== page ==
If Not Capitalism–What, Then?

In yesterday’s column, I argued that capitalism makes “green” goals possible, such as the paperless world created by the Internet. A member of the media wrote me in response to this column and said, “This is incredibly ignorant. Everyone knows the Defense Department created the Internet, not the private sector.”

At first, I thought this was a joke. But when I saw it was a member of the media, I understood. These people actually believe that government creates wealth. It’s no wonder they stand by Obama and his policies, no matter how much worse things get. To them, the more government spends, the more wealth you generate. It’s this premise that leads one to conclude, “The Internet as we know it is the product of government.” Oh, really? Are all the operating programs which make the Internet useful, and operative, such as those created by Microsoft Corp. and others — are these the product of government agencies? The companies responsible for the functionality of the Internet are profit-driven. Companies that have made their name exclusively through the Internet — such as eBay, Amazon.com, Facebook, and others — are all profit-driven. They are not charity agencies and they are not government agencies. So what if the Internet was discovered by Defense Dept. staff? Without capitalism, profit and the ingenuity of the private marketplace, that technology would still be sitting idle in government bureaus, as it did in fact do for many years.

This reporter, and other socialist liberals like him, have no remote clue as to where wealth, prosperity, and all of life as we know it really comes from. They think a sprawling and ever-growing government can do just as good, or better, a job of creating civilization as individuals in a private marketplace of ideas and technology can. This, despite the evidence that heavily socialized and controlled economies, such as Japan and Western Europe, perform way less effectively than the United States did before it recently became significantly socialized itself. This, despite the evidence that completely socialized countries — Soviet Russia and Maoist China to name two major examples — enjoyed nothing, for decades, but long-term starvation, stagnation and despair. The same applies to North Korea, a Communist country in the present era, in contrast to the much less controlled and semi-functioning economy of South Korea. Even China, still Communist in name and in its failure to even nominally protect individual rights, has allowed enough economic activity to sustain, at least for now, significant growth in the gross national product.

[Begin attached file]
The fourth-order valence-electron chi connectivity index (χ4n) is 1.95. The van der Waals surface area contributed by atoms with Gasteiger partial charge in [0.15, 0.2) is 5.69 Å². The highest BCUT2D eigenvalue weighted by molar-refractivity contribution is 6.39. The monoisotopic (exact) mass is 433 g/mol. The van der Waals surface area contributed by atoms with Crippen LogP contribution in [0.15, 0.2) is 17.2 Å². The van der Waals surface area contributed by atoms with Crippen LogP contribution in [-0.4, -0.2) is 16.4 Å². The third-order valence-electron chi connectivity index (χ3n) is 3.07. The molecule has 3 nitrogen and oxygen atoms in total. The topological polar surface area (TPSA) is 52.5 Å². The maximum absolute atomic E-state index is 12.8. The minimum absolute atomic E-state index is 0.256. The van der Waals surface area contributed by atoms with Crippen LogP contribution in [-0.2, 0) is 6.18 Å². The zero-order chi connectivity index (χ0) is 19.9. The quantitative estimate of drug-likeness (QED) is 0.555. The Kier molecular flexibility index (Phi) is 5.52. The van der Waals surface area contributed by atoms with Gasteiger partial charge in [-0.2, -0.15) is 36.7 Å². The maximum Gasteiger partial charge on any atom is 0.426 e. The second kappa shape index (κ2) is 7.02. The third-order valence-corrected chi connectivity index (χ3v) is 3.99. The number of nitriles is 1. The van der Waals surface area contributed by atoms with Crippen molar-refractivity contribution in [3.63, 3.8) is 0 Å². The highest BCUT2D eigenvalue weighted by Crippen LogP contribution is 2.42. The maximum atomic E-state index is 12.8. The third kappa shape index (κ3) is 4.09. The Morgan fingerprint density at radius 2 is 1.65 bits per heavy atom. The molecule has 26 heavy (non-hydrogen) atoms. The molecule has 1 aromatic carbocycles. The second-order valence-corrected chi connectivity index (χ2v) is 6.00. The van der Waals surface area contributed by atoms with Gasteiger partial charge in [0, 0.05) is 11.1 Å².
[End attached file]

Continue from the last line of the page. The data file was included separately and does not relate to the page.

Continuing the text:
How many ways can I say it? Wealth must come from somewhere. It doesn’t arise from any directive, edict or command. Wealth and prosperity are the product of thousands, or millions, of individual decisions made by individuals every day. Many of these decisions are small but cumulatively they add up to a lot of activity and growth. A few of these decisions are monumental in scope, such as key decisions entrepreneurs made in the development of the Internet. We still talk about those decisions (or take them for granted) every time we turn on a computer today. If there had been no private sector, and no profit motive, the Internet, if it existed at all, would be nothing more than a dust-ridden potential. This is kind of like human civilization for thousands of years before capitalism came along. Now capitalism is in decline, because hardly anybody will defend it. And yet, without capitalism there would be nothing worth defending.